Recurrent uterine cancer

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One of the most dangerous oncological pathologies, cancer of the uterus, is on the fourth place among all neoplasms by the frequency of diagnosis and ranks 7th among the causes of deaths. The second place among malignant tumors localized in female genitalrecurrent uterine cancer.

What is the risk of recurrence of uterine cancer?

The defeat of the uterus with a malignant tumor is more common in women of reproductive age, the frequency of this pathology increases every year. The main conditions for maintaining the patient's health and life are the early diagnosis of the disease and the combined step-by-step treatment. But even with their observance, there are often situations when the tumor process begins to develop again a few months and even several years after successful treatment. In these cases, a woman is diagnosed with a recurrence of cancer of the body or cervix.

Depending on the stage of malignant formation in primary diagnosis, the type of tumor, and chosen therapeutic tactics, the frequency of relapses varies from 15 to 52%, while the level of lethality remains high. This is due to the fact that when relapses the pathological process always involves neighboring internal organs and tissues: parts of the intestine, bladder, surrounding uterus fatty tissue, lymphatic nodes. As a result, with the development of relapse, more extensive surgical intervention is required, often on the intestine or bladder. But, even with early diagnosis and complex treatment, the life expectancy of patients sharply is reduced, which is explained by the inclination of the newly developed pathological focus to rapid metastasis.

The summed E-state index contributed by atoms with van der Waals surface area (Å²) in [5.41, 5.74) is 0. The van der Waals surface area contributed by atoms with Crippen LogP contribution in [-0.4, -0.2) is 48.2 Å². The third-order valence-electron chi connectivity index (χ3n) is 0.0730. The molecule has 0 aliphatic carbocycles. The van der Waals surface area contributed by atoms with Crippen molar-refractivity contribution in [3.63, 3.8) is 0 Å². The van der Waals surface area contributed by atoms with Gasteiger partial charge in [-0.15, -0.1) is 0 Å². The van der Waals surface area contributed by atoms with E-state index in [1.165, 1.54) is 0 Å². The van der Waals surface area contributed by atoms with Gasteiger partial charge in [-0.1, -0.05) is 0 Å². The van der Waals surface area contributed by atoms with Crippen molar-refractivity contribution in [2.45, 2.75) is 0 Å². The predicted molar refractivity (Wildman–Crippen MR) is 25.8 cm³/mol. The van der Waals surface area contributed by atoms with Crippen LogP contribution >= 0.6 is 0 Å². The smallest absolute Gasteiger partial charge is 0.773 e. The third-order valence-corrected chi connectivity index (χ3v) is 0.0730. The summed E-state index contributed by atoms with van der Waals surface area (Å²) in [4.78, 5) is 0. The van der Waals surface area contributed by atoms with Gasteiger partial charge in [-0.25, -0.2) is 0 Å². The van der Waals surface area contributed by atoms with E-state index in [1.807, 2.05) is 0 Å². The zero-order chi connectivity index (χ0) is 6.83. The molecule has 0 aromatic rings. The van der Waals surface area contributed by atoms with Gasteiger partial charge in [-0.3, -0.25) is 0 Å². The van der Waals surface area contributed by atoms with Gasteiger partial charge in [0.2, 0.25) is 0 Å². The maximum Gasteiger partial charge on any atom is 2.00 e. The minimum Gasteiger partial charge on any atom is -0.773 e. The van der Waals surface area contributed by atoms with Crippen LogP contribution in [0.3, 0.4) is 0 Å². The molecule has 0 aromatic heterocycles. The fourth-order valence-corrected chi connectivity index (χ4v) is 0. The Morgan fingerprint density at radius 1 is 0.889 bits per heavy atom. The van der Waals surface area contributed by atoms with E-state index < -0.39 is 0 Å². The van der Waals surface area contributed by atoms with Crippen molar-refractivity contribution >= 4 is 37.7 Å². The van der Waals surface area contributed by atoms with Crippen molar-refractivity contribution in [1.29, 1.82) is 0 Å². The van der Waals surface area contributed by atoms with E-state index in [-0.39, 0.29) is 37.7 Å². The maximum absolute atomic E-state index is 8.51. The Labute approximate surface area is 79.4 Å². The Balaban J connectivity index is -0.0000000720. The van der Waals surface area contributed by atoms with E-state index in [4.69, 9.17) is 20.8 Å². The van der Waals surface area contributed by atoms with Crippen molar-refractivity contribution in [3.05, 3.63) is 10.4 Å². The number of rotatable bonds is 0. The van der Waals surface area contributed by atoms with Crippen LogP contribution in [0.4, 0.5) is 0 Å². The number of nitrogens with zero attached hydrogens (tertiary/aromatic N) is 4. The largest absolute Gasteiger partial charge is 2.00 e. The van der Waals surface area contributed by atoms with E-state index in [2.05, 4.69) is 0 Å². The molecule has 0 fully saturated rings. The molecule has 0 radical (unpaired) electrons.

Risk factors and causes of recurrent development of uterine oncology

The main reasons for the re-development of a malignant neoplasm in the uterus are situations where, after treatment, whole parts of the tumor or even single cells remain in the body. This can happen with the operative removal of a part of the organ, and not the entire uterus as a whole, in the presence of metastases in neighboring tissues, even when tumor cells hit the surgical instruments on the nearest healthy areas during operation.